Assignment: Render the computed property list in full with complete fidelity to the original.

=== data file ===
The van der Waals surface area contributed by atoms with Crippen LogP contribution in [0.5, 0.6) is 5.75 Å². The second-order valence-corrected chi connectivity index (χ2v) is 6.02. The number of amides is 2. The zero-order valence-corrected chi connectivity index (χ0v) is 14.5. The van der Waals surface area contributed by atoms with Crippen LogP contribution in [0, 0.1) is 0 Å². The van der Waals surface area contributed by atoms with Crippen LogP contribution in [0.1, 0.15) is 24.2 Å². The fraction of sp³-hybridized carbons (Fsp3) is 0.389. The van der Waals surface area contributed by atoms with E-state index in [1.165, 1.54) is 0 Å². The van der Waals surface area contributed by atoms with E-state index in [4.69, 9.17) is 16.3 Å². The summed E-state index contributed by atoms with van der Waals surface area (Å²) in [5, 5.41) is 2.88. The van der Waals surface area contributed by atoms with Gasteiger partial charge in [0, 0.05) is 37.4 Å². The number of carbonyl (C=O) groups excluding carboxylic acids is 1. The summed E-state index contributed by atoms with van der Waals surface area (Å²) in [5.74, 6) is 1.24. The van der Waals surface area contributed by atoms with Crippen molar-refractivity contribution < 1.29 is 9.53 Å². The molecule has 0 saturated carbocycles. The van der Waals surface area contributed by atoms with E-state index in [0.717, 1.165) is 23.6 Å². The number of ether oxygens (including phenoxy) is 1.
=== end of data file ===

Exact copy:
The van der Waals surface area contributed by atoms with Crippen LogP contribution in [0.5, 0.6) is 5.75 Å². The second-order valence-corrected chi connectivity index (χ2v) is 6.02. The number of amides is 2. The zero-order valence-corrected chi connectivity index (χ0v) is 14.5. The van der Waals surface area contributed by atoms with Crippen LogP contribution in [0, 0.1) is 0 Å². The van der Waals surface area contributed by atoms with Crippen LogP contribution in [0.1, 0.15) is 24.2 Å². The fraction of sp³-hybridized carbons (Fsp3) is 0.389. The van der Waals surface area contributed by atoms with E-state index in [1.165, 1.54) is 0 Å². The van der Waals surface area contributed by atoms with E-state index in [4.69, 9.17) is 16.3 Å². The summed E-state index contributed by atoms with van der Waals surface area (Å²) in [5, 5.41) is 2.88. The van der Waals surface area contributed by atoms with Gasteiger partial charge in [0, 0.05) is 37.4 Å². The number of carbonyl (C=O) groups excluding carboxylic acids is 1. The summed E-state index contributed by atoms with van der Waals surface area (Å²) in [5.74, 6) is 1.24. The van der Waals surface area contributed by atoms with Crippen molar-refractivity contribution < 1.29 is 9.53 Å². The molecule has 0 saturated carbocycles. The van der Waals surface area contributed by atoms with E-state index in [0.717, 1.165) is 23.6 Å². The number of ether oxygens (including phenoxy) is 1.